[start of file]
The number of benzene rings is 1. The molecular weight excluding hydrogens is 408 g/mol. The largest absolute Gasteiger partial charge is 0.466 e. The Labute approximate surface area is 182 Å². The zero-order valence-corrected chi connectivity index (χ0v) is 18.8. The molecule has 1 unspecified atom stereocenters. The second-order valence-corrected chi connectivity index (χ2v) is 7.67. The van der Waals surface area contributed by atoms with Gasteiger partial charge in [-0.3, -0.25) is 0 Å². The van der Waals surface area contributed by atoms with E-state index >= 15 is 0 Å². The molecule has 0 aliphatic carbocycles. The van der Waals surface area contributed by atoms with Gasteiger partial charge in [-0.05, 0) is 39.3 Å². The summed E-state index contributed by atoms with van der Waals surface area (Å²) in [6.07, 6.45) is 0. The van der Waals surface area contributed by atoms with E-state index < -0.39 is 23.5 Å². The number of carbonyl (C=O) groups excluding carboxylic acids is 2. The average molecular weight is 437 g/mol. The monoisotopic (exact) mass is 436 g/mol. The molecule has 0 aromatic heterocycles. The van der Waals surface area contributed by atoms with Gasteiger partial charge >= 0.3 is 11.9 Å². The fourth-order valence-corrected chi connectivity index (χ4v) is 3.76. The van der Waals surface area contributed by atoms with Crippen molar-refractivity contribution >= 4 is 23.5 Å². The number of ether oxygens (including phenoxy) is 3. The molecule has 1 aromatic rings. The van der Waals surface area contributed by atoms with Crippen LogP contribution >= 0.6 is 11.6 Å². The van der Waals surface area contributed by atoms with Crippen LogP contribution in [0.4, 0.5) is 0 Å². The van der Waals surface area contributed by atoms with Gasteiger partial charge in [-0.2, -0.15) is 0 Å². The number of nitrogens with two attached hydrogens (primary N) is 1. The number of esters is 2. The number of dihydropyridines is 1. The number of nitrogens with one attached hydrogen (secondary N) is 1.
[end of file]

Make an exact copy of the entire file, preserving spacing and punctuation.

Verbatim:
The number of benzene rings is 1. The molecular weight excluding hydrogens is 408 g/mol. The largest absolute Gasteiger partial charge is 0.466 e. The Labute approximate surface area is 182 Å². The zero-order valence-corrected chi connectivity index (χ0v) is 18.8. The molecule has 1 unspecified atom stereocenters. The second-order valence-corrected chi connectivity index (χ2v) is 7.67. The van der Waals surface area contributed by atoms with Gasteiger partial charge in [-0.3, -0.25) is 0 Å². The van der Waals surface area contributed by atoms with E-state index >= 15 is 0 Å². The molecule has 0 aliphatic carbocycles. The van der Waals surface area contributed by atoms with Gasteiger partial charge in [-0.05, 0) is 39.3 Å². The summed E-state index contributed by atoms with van der Waals surface area (Å²) in [6.07, 6.45) is 0. The van der Waals surface area contributed by atoms with E-state index < -0.39 is 23.5 Å². The number of carbonyl (C=O) groups excluding carboxylic acids is 2. The average molecular weight is 437 g/mol. The monoisotopic (exact) mass is 436 g/mol. The molecule has 0 aromatic heterocycles. The van der Waals surface area contributed by atoms with Gasteiger partial charge >= 0.3 is 11.9 Å². The fourth-order valence-corrected chi connectivity index (χ4v) is 3.76. The van der Waals surface area contributed by atoms with Crippen molar-refractivity contribution >= 4 is 23.5 Å². The number of ether oxygens (including phenoxy) is 3. The molecule has 1 aromatic rings. The van der Waals surface area contributed by atoms with Crippen LogP contribution >= 0.6 is 11.6 Å². The van der Waals surface area contributed by atoms with Crippen LogP contribution in [0.4, 0.5) is 0 Å². The van der Waals surface area contributed by atoms with Gasteiger partial charge in [-0.2, -0.15) is 0 Å². The number of nitrogens with two attached hydrogens (primary N) is 1. The number of esters is 2. The number of dihydropyridines is 1. The number of nitrogens with one attached hydrogen (secondary N) is 1.